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Issue 7   |  February  23, 2018

Top News: Budget Impasse; Gun Safety Rally; Mental Health Funding
Parkland students arrive at the Capitol to advocate for Gun Safety.

Youthful energy filled the Capitol on Wednesday as 10,000 students, teachers, parents and concerned citizens converged on the Capitol to demand stronger gun control laws. Meanwhile, the Legislative process inched forward. With 140 of Florida's 160 state legislators up for election later this year, most observers have projected a timely sine die (conclusion of the session).  However, as budget talks stalled this week, those projections dimmed slightly after House Speaker Corcoran was quoted as saying that Senate leaders have "...completely stonewalled us. They're acting like kindergarteners."  Joint budget conference committees comprised of House and Senate members would normally be up-and-running by now, but they have not yet convened.  At least part of the impasse is the Senate's inclusion in its proposed budget of $100 million to address student mental health issues and avert more tragedies like the Marjory Stoneman Douglas High School massacre.
Education: HB 7055 Includes Wide Array of Issues
Sen. Kathleen Passidomo (R-Naples) presents HB 7055 to the Senate Education Committee.

CS/HB 7055 is the centerpiece House education bill that addresses a wide range of issues including, most prominently, the Hope Scholarship voucher program to allow bullied students to attend a private school of their choice. The Senate Education Committee advanced its version of HB 7055 this week, with some modifications and amendments.  The Senate version removes a requirement in the House bill that ties the entire Education budget to passage of the bill.  It reduces the amount of the voluntary tax credit that pays for the Hope Scholarship program, adds a financial literacy course requirement, provides additional funding for school mental health services, as well as a requirement for school districts to implement a school resource officer program to train officers on how to respond to active shooter situations on campus. The Senate bill also defines state legislators' school visitation rights. One of the most controversial Senate changes that was first added, and then removed with a subsequent amendment, was a provision that would have decertified teachers unions that failed to meet a 50% membership requirement. CS/HB 7055 has already passed the House on a party-line vote. It has one more committee stop in the Senate before going to the floor. Read more.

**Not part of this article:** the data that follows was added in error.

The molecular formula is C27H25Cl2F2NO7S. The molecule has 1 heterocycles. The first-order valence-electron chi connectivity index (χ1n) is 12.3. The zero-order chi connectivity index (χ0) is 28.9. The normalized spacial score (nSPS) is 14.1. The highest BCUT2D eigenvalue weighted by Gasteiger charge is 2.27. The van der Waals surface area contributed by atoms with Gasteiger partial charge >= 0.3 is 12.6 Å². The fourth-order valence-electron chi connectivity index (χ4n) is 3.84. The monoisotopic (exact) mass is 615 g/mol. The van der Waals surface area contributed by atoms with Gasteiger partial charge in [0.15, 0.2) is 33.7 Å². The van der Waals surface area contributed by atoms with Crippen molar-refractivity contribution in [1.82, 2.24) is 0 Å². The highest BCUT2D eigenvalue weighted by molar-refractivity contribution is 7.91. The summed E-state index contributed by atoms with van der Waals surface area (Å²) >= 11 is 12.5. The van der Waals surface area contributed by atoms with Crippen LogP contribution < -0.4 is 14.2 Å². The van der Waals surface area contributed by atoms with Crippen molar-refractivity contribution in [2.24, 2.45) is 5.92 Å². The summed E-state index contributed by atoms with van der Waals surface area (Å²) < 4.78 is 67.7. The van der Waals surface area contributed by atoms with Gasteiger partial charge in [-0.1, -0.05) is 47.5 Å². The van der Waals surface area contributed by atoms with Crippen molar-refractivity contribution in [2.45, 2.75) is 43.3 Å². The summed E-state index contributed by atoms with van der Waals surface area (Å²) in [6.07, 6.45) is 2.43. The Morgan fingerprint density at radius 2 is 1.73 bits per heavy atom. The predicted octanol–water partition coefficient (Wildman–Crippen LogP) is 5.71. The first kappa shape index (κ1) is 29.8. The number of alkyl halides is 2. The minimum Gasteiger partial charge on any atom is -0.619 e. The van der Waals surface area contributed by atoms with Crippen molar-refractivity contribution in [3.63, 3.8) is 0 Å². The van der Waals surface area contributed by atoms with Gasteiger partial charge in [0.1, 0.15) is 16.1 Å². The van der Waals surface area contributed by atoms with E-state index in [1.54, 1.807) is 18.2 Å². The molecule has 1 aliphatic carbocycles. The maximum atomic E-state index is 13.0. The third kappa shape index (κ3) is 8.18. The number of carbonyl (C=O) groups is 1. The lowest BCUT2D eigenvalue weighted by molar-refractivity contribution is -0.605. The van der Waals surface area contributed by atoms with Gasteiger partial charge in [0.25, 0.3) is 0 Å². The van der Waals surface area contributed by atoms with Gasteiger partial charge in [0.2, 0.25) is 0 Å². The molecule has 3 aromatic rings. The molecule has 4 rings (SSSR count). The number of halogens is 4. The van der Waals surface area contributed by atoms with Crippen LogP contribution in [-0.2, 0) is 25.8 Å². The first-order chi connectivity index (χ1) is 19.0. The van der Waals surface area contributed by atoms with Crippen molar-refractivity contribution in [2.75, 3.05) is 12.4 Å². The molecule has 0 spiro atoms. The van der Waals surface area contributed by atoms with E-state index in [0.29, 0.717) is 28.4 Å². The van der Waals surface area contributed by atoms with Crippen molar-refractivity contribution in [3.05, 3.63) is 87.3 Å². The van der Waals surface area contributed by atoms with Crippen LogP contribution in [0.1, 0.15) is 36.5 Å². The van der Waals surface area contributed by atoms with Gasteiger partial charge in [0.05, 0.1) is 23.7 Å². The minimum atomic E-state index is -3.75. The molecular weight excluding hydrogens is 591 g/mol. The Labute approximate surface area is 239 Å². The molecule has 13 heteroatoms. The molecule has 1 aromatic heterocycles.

Income: Payday Lending Bill Advances
Minority Leader Janet Cruz (D-Tampa), co-sponsor of CS/CS/HB 857.

On Wednesday, the House Commerce Committee heard CS/CS/HB 857, which increases the maximum payday loan amount from $500 to be paid back within 31 days, to $1,000 to be paid back with in six months, and exempts some payday loans from new federal underwriting requirements going into effect next year. Many committee members struggled with their votes. On one hand, as bill co-sponsor and Minority Leader Janet Cruz explained, low income people need and use payday loans just to get by and to pay for unexpected emergencies, such as when their cars break down or they miss work because of illness. She said teachers often use these short-term loans during the summer, when they do not receive paychecks.  On the other hand, as the Florida Alliance for Consumer Protection and bill opponents asserted, borrowers pay high fees to secure the loans and often become trapped in a payday loan debt cycle as they try to pay off the loans. Ultimately, the bill passed, aligning with committee member Rep. Sean Shaw's observation that in perfect world we would not need these types of loans but in reality low income individuals including many of his constituents, have no other alternative.